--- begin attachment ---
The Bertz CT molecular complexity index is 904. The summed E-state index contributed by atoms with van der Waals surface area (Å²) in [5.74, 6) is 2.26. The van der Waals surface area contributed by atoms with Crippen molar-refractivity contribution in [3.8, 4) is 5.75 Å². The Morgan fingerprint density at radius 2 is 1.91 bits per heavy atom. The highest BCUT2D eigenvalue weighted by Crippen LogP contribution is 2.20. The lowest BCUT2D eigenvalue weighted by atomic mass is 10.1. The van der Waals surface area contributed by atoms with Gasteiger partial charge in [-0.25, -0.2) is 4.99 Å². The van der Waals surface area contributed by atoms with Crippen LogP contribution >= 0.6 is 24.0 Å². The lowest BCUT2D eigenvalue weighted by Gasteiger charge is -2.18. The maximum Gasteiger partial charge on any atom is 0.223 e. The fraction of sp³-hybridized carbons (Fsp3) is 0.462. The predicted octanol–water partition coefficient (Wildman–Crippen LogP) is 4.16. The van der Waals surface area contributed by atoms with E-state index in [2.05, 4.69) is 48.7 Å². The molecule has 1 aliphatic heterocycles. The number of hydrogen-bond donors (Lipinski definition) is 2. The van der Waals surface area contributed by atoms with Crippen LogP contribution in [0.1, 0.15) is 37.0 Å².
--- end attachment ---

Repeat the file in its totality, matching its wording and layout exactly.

The Bertz CT molecular complexity index is 904. The summed E-state index contributed by atoms with van der Waals surface area (Å²) in [5.74, 6) is 2.26. The van der Waals surface area contributed by atoms with Crippen molar-refractivity contribution in [3.8, 4) is 5.75 Å². The Morgan fingerprint density at radius 2 is 1.91 bits per heavy atom. The highest BCUT2D eigenvalue weighted by Crippen LogP contribution is 2.20. The lowest BCUT2D eigenvalue weighted by atomic mass is 10.1. The van der Waals surface area contributed by atoms with Gasteiger partial charge in [-0.25, -0.2) is 4.99 Å². The van der Waals surface area contributed by atoms with Crippen LogP contribution >= 0.6 is 24.0 Å². The lowest BCUT2D eigenvalue weighted by Gasteiger charge is -2.18. The maximum Gasteiger partial charge on any atom is 0.223 e. The fraction of sp³-hybridized carbons (Fsp3) is 0.462. The predicted octanol–water partition coefficient (Wildman–Crippen LogP) is 4.16. The van der Waals surface area contributed by atoms with E-state index in [2.05, 4.69) is 48.7 Å². The molecule has 1 aliphatic heterocycles. The number of hydrogen-bond donors (Lipinski definition) is 2. The van der Waals surface area contributed by atoms with Crippen LogP contribution in [0.1, 0.15) is 37.0 Å².